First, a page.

Washington: The United States is still reviewing whether Indian Urban Development Minister Kamal Nath, who has been summoned by a New York court for his alleged role in the 1984 anti-Sikh riots, can be given diplomatic immunity.
"The immunity question remains under review here at the State Department, and we have not made any determination at this point," the State Department spokesman Philip J Crowley told reporters on Monday when asked about a reported query by the Indian embassy here in this regard.
Kamal Nath has been summoned on February 9 by New York's Southern district court for a pre-trial conference, according to Gurpatwant S Pannun, Legal Advisor for Sikhs For Justice (SFJ), a US based human rights advocacy group, which filed a civil suit against him last April.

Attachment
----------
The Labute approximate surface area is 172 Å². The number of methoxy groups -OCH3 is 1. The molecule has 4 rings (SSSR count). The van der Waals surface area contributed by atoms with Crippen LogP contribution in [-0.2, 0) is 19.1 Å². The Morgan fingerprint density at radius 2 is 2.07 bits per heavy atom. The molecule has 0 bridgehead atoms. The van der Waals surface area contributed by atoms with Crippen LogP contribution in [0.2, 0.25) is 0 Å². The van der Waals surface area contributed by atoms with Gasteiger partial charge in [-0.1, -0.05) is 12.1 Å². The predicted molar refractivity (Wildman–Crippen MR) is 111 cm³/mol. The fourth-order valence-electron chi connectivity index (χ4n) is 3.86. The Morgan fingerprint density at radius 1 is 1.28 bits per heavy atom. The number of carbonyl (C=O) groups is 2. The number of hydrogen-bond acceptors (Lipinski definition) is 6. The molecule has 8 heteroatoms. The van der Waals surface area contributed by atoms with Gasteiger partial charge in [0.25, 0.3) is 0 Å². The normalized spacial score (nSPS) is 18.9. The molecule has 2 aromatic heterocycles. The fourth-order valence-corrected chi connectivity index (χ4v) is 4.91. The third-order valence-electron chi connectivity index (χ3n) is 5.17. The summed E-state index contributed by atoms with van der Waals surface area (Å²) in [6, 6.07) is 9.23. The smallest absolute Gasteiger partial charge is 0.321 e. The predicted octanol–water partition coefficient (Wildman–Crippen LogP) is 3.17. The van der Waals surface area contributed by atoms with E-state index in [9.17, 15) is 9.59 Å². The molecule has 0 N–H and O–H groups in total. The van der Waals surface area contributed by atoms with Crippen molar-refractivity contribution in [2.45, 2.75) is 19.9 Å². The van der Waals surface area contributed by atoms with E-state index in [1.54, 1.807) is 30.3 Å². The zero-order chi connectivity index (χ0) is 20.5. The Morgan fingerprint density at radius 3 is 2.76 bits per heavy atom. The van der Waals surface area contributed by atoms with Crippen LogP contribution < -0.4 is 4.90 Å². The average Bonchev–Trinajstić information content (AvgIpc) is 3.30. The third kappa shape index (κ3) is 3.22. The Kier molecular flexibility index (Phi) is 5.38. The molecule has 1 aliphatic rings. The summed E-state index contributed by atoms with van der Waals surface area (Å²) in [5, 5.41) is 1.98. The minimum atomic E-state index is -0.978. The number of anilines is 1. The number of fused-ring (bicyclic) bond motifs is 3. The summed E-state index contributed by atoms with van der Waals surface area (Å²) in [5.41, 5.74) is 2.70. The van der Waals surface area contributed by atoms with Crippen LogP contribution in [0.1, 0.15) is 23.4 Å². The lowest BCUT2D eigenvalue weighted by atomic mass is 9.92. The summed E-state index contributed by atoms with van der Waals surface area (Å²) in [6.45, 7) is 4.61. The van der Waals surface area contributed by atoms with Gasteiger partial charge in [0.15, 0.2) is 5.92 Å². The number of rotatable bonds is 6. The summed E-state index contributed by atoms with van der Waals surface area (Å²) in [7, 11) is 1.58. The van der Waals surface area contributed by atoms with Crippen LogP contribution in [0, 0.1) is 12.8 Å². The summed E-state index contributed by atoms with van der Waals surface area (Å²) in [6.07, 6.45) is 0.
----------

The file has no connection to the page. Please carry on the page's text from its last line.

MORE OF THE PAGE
"We are following closely a civil complaint involving Minister Kamal Nath," Crowley said. "There are - this is still a legal process that is unfolding. It's unclear whether there's any live action against Minister Nath and what its content might be."
"I think the plaintiffs have until February 9 to file an amended complaint," he said.
In April 2010, SFJ along with two individuals filed a law suit against Kamal Nath in the district court under Alien Tort Claims Act (ATCA) and Torture Victim Protection Act (TVPA) asking the Court to order compensatory and punitive damages against Nath, according to Pannun.
"Alien Tort Claims Act, the law under which trial against Kamal Nath will be held is specifically created to provide remedy and forum to victims of genocide to vindicate their complaints," he said.
The trial against Kamal Nath "is one such opportunity through which SFJ plans to put on the record of the court evidence related to genocide of Sikhs and Kamal Nath's role in it," he said.
Plaintiffs have asked for a "jury trial" and will have the right to call upon survivors and experts on genocide as witnesses to prove that systematic killing of Sikhs in November 1984 was genocide as defined in Article 2 of the UN Convention on Genocide, Pannun said.
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